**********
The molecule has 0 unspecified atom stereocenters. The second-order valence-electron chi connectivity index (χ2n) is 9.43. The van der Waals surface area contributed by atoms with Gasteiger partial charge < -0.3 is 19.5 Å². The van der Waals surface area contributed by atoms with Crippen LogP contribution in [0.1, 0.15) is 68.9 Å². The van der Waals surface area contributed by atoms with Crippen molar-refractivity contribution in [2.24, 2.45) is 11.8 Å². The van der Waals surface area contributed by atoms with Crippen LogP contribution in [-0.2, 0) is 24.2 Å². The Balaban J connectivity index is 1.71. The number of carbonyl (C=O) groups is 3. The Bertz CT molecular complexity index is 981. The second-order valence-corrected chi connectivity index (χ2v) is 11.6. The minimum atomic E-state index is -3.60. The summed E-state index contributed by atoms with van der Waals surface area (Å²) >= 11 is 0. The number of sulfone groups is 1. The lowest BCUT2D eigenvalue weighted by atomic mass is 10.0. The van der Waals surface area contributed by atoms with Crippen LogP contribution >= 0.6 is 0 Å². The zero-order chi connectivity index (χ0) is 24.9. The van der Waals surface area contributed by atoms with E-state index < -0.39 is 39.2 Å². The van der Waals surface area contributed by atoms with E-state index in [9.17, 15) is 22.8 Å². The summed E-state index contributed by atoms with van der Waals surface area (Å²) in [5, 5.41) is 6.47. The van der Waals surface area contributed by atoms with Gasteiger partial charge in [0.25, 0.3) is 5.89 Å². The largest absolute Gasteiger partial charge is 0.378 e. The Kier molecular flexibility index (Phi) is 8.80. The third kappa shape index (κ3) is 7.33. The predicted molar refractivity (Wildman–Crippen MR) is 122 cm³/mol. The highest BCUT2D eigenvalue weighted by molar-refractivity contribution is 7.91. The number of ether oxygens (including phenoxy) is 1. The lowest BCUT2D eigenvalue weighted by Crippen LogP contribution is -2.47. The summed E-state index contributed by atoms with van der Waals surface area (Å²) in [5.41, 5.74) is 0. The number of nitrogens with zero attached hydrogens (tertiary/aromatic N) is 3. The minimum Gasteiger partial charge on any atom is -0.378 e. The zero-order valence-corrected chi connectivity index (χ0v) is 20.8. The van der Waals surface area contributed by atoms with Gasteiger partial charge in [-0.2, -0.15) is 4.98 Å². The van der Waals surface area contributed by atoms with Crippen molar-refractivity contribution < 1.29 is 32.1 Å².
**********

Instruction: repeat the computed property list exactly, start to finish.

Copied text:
The molecule has 0 unspecified atom stereocenters. The second-order valence-electron chi connectivity index (χ2n) is 9.43. The van der Waals surface area contributed by atoms with Gasteiger partial charge < -0.3 is 19.5 Å². The van der Waals surface area contributed by atoms with Crippen LogP contribution in [0.1, 0.15) is 68.9 Å². The van der Waals surface area contributed by atoms with Crippen molar-refractivity contribution in [2.24, 2.45) is 11.8 Å². The van der Waals surface area contributed by atoms with Crippen LogP contribution in [-0.2, 0) is 24.2 Å². The Balaban J connectivity index is 1.71. The number of carbonyl (C=O) groups is 3. The Bertz CT molecular complexity index is 981. The second-order valence-corrected chi connectivity index (χ2v) is 11.6. The minimum atomic E-state index is -3.60. The summed E-state index contributed by atoms with van der Waals surface area (Å²) >= 11 is 0. The number of sulfone groups is 1. The lowest BCUT2D eigenvalue weighted by atomic mass is 10.0. The van der Waals surface area contributed by atoms with Crippen LogP contribution >= 0.6 is 0 Å². The zero-order chi connectivity index (χ0) is 24.9. The van der Waals surface area contributed by atoms with E-state index < -0.39 is 39.2 Å². The van der Waals surface area contributed by atoms with E-state index in [9.17, 15) is 22.8 Å². The summed E-state index contributed by atoms with van der Waals surface area (Å²) in [5, 5.41) is 6.47. The van der Waals surface area contributed by atoms with Gasteiger partial charge in [0.25, 0.3) is 5.89 Å². The largest absolute Gasteiger partial charge is 0.378 e. The Kier molecular flexibility index (Phi) is 8.80. The third kappa shape index (κ3) is 7.33. The predicted molar refractivity (Wildman–Crippen MR) is 122 cm³/mol. The highest BCUT2D eigenvalue weighted by molar-refractivity contribution is 7.91. The number of ether oxygens (including phenoxy) is 1. The lowest BCUT2D eigenvalue weighted by Crippen LogP contribution is -2.47. The summed E-state index contributed by atoms with van der Waals surface area (Å²) in [5.41, 5.74) is 0. The number of nitrogens with zero attached hydrogens (tertiary/aromatic N) is 3. The minimum Gasteiger partial charge on any atom is -0.378 e. The zero-order valence-corrected chi connectivity index (χ0v) is 20.8. The van der Waals surface area contributed by atoms with Gasteiger partial charge in [-0.2, -0.15) is 4.98 Å². The van der Waals surface area contributed by atoms with Crippen molar-refractivity contribution < 1.29 is 32.1 Å².